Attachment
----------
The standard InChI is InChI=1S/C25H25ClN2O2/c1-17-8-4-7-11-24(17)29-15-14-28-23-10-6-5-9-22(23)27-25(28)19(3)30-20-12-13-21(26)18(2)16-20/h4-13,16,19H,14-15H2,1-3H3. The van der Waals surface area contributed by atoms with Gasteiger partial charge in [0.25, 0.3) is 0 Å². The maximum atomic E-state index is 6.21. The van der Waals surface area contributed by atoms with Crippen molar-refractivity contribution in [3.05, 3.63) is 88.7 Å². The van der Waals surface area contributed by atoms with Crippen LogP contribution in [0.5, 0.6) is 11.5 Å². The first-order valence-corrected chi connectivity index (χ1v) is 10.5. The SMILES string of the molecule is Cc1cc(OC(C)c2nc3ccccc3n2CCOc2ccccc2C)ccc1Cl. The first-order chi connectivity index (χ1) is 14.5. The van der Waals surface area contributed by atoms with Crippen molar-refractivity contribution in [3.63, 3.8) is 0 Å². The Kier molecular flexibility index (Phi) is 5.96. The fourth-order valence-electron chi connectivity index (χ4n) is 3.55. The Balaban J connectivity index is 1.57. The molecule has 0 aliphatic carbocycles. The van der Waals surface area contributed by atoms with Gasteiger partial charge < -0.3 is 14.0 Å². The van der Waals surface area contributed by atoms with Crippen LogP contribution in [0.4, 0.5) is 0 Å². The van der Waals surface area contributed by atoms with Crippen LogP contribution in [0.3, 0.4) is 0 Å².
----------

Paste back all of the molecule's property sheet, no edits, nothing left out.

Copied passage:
The standard InChI is InChI=1S/C25H25ClN2O2/c1-17-8-4-7-11-24(17)29-15-14-28-23-10-6-5-9-22(23)27-25(28)19(3)30-20-12-13-21(26)18(2)16-20/h4-13,16,19H,14-15H2,1-3H3. The van der Waals surface area contributed by atoms with Gasteiger partial charge in [0.25, 0.3) is 0 Å². The maximum atomic E-state index is 6.21. The van der Waals surface area contributed by atoms with Crippen molar-refractivity contribution in [3.05, 3.63) is 88.7 Å². The van der Waals surface area contributed by atoms with Crippen LogP contribution in [0.5, 0.6) is 11.5 Å². The first-order valence-corrected chi connectivity index (χ1v) is 10.5. The SMILES string of the molecule is Cc1cc(OC(C)c2nc3ccccc3n2CCOc2ccccc2C)ccc1Cl. The first-order chi connectivity index (χ1) is 14.5. The van der Waals surface area contributed by atoms with Crippen molar-refractivity contribution in [3.63, 3.8) is 0 Å². The Kier molecular flexibility index (Phi) is 5.96. The fourth-order valence-electron chi connectivity index (χ4n) is 3.55. The Balaban J connectivity index is 1.57. The molecule has 0 aliphatic carbocycles. The van der Waals surface area contributed by atoms with Gasteiger partial charge < -0.3 is 14.0 Å². The van der Waals surface area contributed by atoms with Crippen LogP contribution in [0.4, 0.5) is 0 Å². The van der Waals surface area contributed by atoms with Crippen LogP contribution in [0.3, 0.4) is 0 Å².